At the new Whitney, the art begins in the elevators. Six in Four was created by the late Richard Artschwager, and consists of four elevator interiors reprising motifs that the artist explored throughout his career: door, window, table, basket, mirror and rug, rendered on a playful scale in plastic laminate, glass and etched stainless steel. To reach the galleries here, to arrive on the seventh floor to be faced with some of the most aspirational, audacious art of modern America, you have to step into an illusionistic artwork. It is as neat a visualisation one could imagine of how visiting any great collection ought to feel like venturing through the looking glass.
What is just as apt, though, is that this museum should have turned over an important part of its fabric to a new commission. Since its opening in 1931, the Whitney Museum of American Art has always made practitioners central to its activities, reflecting founder Gertrude Vanderbilt Whitney’s desire to support artists as part of her more general mission to promote American art. Indeed, that objective is entrenched in one of the collection’s early signature works, its jaunty and rather carefree portrait of Mrs Whitney herself in turquoise silk pyjamas, by the Ashcan school painter Robert Henri; it was painted in 1916, when she had already founded the Whitney Studio to assist and champion American artists.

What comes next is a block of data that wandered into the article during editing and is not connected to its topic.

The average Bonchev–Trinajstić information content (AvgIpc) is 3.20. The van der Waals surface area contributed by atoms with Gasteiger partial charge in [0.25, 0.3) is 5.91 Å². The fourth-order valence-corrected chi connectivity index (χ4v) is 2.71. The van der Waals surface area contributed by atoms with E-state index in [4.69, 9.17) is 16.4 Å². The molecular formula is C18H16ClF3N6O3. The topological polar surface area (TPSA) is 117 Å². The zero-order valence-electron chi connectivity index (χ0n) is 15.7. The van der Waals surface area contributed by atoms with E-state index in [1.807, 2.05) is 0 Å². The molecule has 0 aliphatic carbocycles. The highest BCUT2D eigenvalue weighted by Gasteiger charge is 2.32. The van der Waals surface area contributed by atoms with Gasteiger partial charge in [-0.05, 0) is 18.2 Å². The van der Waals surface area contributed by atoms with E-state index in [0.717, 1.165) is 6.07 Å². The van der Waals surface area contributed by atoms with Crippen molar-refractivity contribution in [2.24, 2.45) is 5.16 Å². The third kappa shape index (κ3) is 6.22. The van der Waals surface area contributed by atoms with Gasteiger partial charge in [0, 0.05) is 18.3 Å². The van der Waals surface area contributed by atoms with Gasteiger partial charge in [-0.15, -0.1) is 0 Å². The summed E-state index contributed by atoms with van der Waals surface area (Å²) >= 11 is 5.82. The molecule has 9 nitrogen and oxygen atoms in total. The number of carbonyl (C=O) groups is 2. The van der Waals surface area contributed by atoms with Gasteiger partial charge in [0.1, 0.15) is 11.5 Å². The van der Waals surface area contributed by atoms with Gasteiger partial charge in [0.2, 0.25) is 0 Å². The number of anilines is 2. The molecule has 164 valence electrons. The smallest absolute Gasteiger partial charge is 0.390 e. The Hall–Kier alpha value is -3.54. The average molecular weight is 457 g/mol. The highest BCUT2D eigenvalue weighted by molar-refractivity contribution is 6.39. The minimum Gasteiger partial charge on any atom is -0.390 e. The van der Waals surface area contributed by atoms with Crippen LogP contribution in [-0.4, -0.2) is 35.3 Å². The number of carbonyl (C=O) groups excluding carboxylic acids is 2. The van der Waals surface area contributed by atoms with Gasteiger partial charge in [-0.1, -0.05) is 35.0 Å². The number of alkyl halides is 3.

The principle has long been reflected in the museum’s bold exhibition programming, and a collecting policy that keeps an eye firmly fixed on the future – facets that come together in the Whitney Biennial, its renowned invitational show of recent developments of contemporary art in America. In moving to its new location in the Meatpacking District of downtown Manhattan – not far from where Mrs Whitney opened the museum’s first home in four adjoining brownstones on Eighth Street – and into a capacious new building designed by Renzo Piano, keeping sight of this generous tenet has been imperative.